SAMHSA Seeks Comments on Rule Changes Regarding Confidentiality of Substance Use Disorder Patient Records

The Legal Action Center (“LAC”) has released a template for stakeholders to use to comment on the January 18, 2017 Supplemental Notice of Proposed Rulemaking (“SNPRM”) issued by the Substance Abuse and Mental Health Services Administration (“SAMHSA”). This SNPRM requests stakeholder comments on additional proposed changes to the regulations governing the confidentiality of substance use disorder patient records (“42 C.F.R. Part 2” or “Part 2”). The proposed changes are in addition to changes already made to 42 C.F.R. Part 2 by a Final Rule released on the same date. LAC submitted revised comments on the SNRPM on February 13, 2017.

Although both the Final Rule and the SNPRM are on hold until at least March 20, 2017, pursuant to a memorandum from President Trump, LAC strongly encourages stakeholders to comment on the SNPRM. While it is not clear that the February 17, 2017 comment submission deadline referenced in the SNPRM still applies, LAC is adhering to that deadline and advises others to do so as well.

The SNPRM seeks to clarify how lawful holders of Part 2-protected substance use disorder information may disclose that information to their contractors, subcontractors, and legal representatives for the purposes of carrying out payment, health care operations, and other health care related activities. The SNPRM also proposes changes to the notice of the prohibition on re-disclosure. LAC understands that there may be a legitimate need for some of the proposed changes, but is concerned the changes are written so broadly that they may threaten core Part 2 protections. Therefore, LAC does not support the proposed changes unless SAMHSA includes additional patient protections to balance the increased flexibility created by the proposed changes. LAC’s specific recommendations for additional protections are discussed in our comments.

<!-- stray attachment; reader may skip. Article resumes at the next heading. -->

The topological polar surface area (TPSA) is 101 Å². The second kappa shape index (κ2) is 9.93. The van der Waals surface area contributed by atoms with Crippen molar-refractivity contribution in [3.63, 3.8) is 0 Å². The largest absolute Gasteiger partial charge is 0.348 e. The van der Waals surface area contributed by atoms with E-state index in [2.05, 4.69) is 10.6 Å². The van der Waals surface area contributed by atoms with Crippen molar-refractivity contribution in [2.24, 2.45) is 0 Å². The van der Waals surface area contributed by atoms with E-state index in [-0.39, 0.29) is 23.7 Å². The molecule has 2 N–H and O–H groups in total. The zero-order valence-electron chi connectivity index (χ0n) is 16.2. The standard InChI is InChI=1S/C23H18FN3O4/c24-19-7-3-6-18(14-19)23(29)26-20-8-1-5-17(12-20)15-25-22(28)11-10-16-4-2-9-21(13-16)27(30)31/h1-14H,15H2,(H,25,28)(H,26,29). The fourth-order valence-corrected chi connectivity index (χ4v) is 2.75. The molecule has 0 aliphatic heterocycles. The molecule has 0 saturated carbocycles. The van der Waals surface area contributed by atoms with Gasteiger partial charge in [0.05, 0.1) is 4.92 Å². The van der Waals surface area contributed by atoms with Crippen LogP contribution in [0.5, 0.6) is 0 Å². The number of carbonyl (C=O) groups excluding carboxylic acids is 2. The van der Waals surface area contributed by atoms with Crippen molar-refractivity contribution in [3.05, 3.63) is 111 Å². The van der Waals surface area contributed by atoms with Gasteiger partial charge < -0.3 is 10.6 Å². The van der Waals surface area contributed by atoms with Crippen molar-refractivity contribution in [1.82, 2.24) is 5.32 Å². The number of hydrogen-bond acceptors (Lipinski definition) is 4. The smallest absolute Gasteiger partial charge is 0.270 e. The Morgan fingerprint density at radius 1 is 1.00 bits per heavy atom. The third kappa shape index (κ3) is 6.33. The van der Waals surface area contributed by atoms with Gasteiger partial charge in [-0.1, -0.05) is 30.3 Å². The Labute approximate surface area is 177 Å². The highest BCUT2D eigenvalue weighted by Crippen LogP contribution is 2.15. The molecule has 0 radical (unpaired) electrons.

Stakeholders are invited to use LAC’s template to submit comments, and to modify the template as they see fit. Comments should be submitted by February 17, 2017. Comments may be submitted online at, or by mail or hand delivery to:

The Substance Abuse and Mental Health Services Administration

Department of Health and Human Services

ATTN: Danielle Tarino, SAMHSA

5600 Fishers Lane, Room 13E89A

Rockville, Maryland 20857

We Are NATSAP January Edition



We are pleased to announce the latest edition of We Are NATSAP. We are happy to showcase the great work our Member Programs do when it comes to engaging their students.

Being featured in We Are NATSAP allows a program to tout their latest achievements as well as providing the opportunity to promote your press release to a wider audience that consists of industry associates, consultants, and parents.